— by Kyuchu Pfithu, Research Associate
The ASER 2017 ‘Beyond Basics’ survey was carried out in Kohima district – the capital of Nagaland, and also one of the most developed districts in the state. The village I got the opportunity to visit during the survey is situated at a distance of 24km from Kohima, and is also one of the remotest in the district.
I walked into the village quite early in the day hoping to be able to interact with some 14-18 year olds, and found most of the households to be deserted. I later learnt that it being harvest season, most of the youngsters were out in the fields helping out. Fortunately, I got to meet the church pastor, who spoke to me at length about the demography of the village and gave me some insight into the lives of the youth there.
The village has a total of 23 households, of which only 5 have youth in the age-group of 14-18 years – the relevant age-group for our survey this year, he told me. There is only one government primary school in the village, he added, because of which all of these youth stay in Kohima for their education. However, winter vacations were in full swing during my visit, so I would get the opportunity to meet and interact with some of them, as they were visiting their home town during this time.
I then ventured into the village by myself, checking off facilities on my survey booklet, and also listing the households with resident youth (14-18 year olds), hoping to engage in conversation with some of them personally.
14-year-old Belebetou Pielie*, in his traditional Naga school bag, was the first youth I encountered. Although he was slightly reluctant to speak to me initially, he gradually opened up, and led me to his house to continue our conversation. He is currently enrolled in Std 5, he told me, and has two siblings – an older brother and a younger sister.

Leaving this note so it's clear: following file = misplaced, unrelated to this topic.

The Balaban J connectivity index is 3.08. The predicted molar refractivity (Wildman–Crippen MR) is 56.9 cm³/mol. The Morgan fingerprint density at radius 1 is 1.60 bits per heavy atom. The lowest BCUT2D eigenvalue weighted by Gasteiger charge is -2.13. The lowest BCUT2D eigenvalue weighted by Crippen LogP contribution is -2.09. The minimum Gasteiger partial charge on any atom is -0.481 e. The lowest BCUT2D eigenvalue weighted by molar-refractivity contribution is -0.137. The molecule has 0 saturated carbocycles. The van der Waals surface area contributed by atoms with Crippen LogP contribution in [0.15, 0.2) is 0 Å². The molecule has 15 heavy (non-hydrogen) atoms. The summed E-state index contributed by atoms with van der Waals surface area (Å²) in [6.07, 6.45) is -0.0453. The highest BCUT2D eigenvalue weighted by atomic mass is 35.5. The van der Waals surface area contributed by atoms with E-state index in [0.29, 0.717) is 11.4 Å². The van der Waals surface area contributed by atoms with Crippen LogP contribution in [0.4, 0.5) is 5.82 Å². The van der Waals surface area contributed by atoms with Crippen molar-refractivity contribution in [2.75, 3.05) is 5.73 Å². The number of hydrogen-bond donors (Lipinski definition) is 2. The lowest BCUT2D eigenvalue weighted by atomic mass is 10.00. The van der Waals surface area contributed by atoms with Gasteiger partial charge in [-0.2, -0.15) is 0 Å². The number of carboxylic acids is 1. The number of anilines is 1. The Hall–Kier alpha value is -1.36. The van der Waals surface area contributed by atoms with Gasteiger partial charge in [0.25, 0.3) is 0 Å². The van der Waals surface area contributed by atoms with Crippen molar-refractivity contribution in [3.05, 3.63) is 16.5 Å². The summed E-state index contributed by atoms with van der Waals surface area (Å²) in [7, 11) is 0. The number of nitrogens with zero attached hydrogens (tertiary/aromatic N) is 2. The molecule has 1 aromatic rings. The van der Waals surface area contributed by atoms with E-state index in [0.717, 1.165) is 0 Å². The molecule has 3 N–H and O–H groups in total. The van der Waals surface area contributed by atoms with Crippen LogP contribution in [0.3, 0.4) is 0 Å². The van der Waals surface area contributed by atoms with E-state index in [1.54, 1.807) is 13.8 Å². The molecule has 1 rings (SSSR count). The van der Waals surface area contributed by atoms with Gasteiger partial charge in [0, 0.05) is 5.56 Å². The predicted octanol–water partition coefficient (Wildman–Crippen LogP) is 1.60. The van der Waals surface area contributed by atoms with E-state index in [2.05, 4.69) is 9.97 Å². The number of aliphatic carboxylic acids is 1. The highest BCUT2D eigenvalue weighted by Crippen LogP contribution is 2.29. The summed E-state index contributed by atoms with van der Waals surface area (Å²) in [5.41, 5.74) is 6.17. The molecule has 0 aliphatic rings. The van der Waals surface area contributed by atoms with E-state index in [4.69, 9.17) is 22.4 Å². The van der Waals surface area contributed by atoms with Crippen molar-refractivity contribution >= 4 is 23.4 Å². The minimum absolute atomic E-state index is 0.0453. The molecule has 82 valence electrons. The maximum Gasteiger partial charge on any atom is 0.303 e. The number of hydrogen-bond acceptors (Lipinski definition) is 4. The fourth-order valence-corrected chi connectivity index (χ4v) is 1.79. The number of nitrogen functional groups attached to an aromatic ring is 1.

He said he would like to continue his education till Std 12, after which he wishes to join the army. When I asked him if he knows how to prepare himself for joining the armed forces, he smiled and replied that he will join the army recruitment rally which happens at Kohima local ground.
I asked whether any family members or relatives are currently serving in the Army who might have motivated him to have taken this decision, to which he said that it is entirely his own ambition.
In Kohima, he lives in a rented house with his older brother. When he’s not studying for school, he does chores around the house, goes grocery shopping, and loves playing football in his spare time.
Roukuosetou* is a 15-year-old boy studying in Std 9 in a private school at Kohima. He is the eldest in the family, and has a younger brother and sister. He too had just arrived to his hometown for his winter vacations.
When asked till what grade he would like to continue studying, he said that he will complete his graduation, after which he aspires to join the police forces. I then asked him how he plans on preparing for this, he replied saying that he has one cousin who is currently serving in Nagaland police, and hopes that he will give him the required guidance. In the meantime, he knows he has to work hard and stay fit, he told me.
He didn’t seem to be aware of any exams or recruitment rallies which he would have to clear to be able to join the Police force, and seemed entirely dependant on his cousin to guide him. “What if you are posted anywhere far away from your village, away from your family, would you go?” I asked him. He responded saying that his parents are aware of his ambition, and he would not mind staying away from home if his aspiration was to come to fruition.
During his winter vacations, he lends a helping hand to his parents on the field while harvesting, does household chores and plays football during his spare time.
*Names have been changed